At the height of the Civil Rights Movement in the early 1960s, Martin Luther King, Jr., President John F. Kennedy and President Lyndon B. Johnson captured the spirit of the movement in major speeches and writings. King's writings and speeches, in particular, have endured over the generations for their eloquent expression of the injustices and hopes for the future that impelled a people to direct action.
King wrote this moving letter on April 16, 1963, while in prison for defying a state court order against demonstrating in Birmingham, Alabama. He was responding to white clergy who had published a statement in the Birmingham News, criticizing King and other civil rights activists for their impatience. Pursue desegregation in the courts, the white clergymen urged, but do not hold these "demonstrations [that] are unwise and untimely."
King wrote that the African Americans of Birmingham were left with no choice but to demonstrate against the injustices they were suffering. He deplored the inaction of moderate whites, saying, "I have almost reached the regrettable conclusion that the Negro's great stumbling block in his stride toward freedom is not the White Citizen's Counciler or the Ku Klux Klanner, but the white moderate, who is more devoted to 'order' than to justice." His letter was a powerful defense of non-violent direct action against oppressive laws.
President Kennedy could no longer avoid addressing the civil rights issue head on by mid-1963. Demonstrations across the South made Kennedy's strategy of remaining quiet so as not to alienate Southern Democrats untenable. On June 11, 1963, Kennedy federalized the Alabama National Guard, ordering them to the University of Alabama in Tuscaloosa to allow two African-American students to register for classes. That evening, Kennedy address the nation.
In his speech, President Kennedy argued that segregation was a moral problem and invoked the founding principles of the United States. He said the issue was one that should concern all Americans, asserting that every American child should have an equal opportunity "to develop their talent and their ability and their motivation, to make something of themselves." Kennedy's speech was his first and only major civil rights address, but in his speech he called on Congress to pass a civil rights bill. Though he did not live to see this bill passed, JFK's successor, President Lyndon B. Johnson, invoked his memory to pass the Civil Rights Act of 1964.
Shortly after Kennedy’s civil rights address, King gave his most famous speech as the keynote address at the March on Washington for Jobs and Freedom on August 28, 1963. King’s wife, Coretta, later remarked that “at that moment, it seemed as if the Kingdom of God appeared. But it only lasted for a moment.”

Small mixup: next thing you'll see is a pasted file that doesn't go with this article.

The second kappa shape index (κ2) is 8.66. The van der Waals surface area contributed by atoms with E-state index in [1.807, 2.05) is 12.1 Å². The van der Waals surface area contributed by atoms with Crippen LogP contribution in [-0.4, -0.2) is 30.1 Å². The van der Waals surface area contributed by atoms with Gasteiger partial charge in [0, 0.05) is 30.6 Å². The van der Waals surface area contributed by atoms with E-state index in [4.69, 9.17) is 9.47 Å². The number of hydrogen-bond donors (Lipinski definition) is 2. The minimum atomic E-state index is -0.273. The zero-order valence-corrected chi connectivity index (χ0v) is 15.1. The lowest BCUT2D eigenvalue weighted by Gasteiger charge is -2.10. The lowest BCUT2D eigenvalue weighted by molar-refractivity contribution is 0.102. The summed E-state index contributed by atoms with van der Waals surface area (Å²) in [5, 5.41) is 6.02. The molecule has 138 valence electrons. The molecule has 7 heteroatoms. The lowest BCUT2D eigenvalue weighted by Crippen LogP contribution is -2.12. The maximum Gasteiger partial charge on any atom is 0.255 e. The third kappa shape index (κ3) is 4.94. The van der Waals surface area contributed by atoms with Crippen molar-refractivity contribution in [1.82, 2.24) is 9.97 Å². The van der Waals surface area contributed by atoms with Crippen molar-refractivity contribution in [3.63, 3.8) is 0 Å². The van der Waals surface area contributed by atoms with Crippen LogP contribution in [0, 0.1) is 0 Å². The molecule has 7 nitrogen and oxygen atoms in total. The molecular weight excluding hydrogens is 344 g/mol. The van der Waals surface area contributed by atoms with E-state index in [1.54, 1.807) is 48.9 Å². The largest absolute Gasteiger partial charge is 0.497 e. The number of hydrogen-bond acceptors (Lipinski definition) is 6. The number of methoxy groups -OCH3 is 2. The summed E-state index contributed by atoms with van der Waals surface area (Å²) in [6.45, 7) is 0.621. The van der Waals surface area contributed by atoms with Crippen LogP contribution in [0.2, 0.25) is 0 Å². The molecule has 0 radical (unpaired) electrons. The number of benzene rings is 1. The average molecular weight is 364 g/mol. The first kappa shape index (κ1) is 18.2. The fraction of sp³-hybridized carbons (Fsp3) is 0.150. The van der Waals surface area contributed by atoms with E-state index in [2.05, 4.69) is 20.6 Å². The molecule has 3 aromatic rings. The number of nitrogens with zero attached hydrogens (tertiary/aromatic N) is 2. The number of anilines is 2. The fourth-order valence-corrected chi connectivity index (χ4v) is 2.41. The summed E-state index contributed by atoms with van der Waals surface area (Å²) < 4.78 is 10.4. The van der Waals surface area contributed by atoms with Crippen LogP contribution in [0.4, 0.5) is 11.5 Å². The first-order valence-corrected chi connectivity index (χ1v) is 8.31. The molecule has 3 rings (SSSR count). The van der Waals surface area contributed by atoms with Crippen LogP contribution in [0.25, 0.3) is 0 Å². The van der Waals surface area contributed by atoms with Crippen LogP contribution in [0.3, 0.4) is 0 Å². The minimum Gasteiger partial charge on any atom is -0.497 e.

King had written a speech beforehand but deviated from his prepared remarks. The most powerful part of King’s speech--beginning with the refrain of “I have a dream”--was entirely unplanned. He had used similar words at previous civil rights gatherings, but his words resounded deeply with the crowd at the Lincoln Memorial and viewers watching live coverage on their televisions at home. Kennedy was impressed, and when they met afterwards, Kennedy greeted King with the words, “I have a dream.”
The high-water mark of Johnson’s presidency may well have been his speech on March 15, 1965, delivered before a joint session of Congress. He had already pushed the Civil Rights Act of 1964 through Congress; now he set his sights on a voting rights bill. White Alabamans had just violently rebuffed African Americans attempting to march from Selma to Montgomery for the cause of voting rights, and the time was ripe of Johnson to address the problem.
His speech titled “The American Promise” made it clear that all Americans, regardless of race, deserved the rights enumerated in the U.S. Constitution. Like Kennedy before him, Johnson explained that the deprivation of voting rights was a moral issue. But Johnson also went beyond Kennedy by not merely focusing on a narrow issue. Johnson spoke of bringing about a grand future for the United States: “I want to be the President who helped to end hatred among his fellow men and who promoted love among the people of all races, all regions and all parties. I want to be the President who helped to end war among the brothers of this earth.”
Midway through his speech, Johnson echoed words from a song used at civil rights rallies--“we shall overcome.” It was a moment that brought tears to King’s eyes as he watched Johnson on his television at home--a sign that the federal government was finally putting all of its force behind civil rights.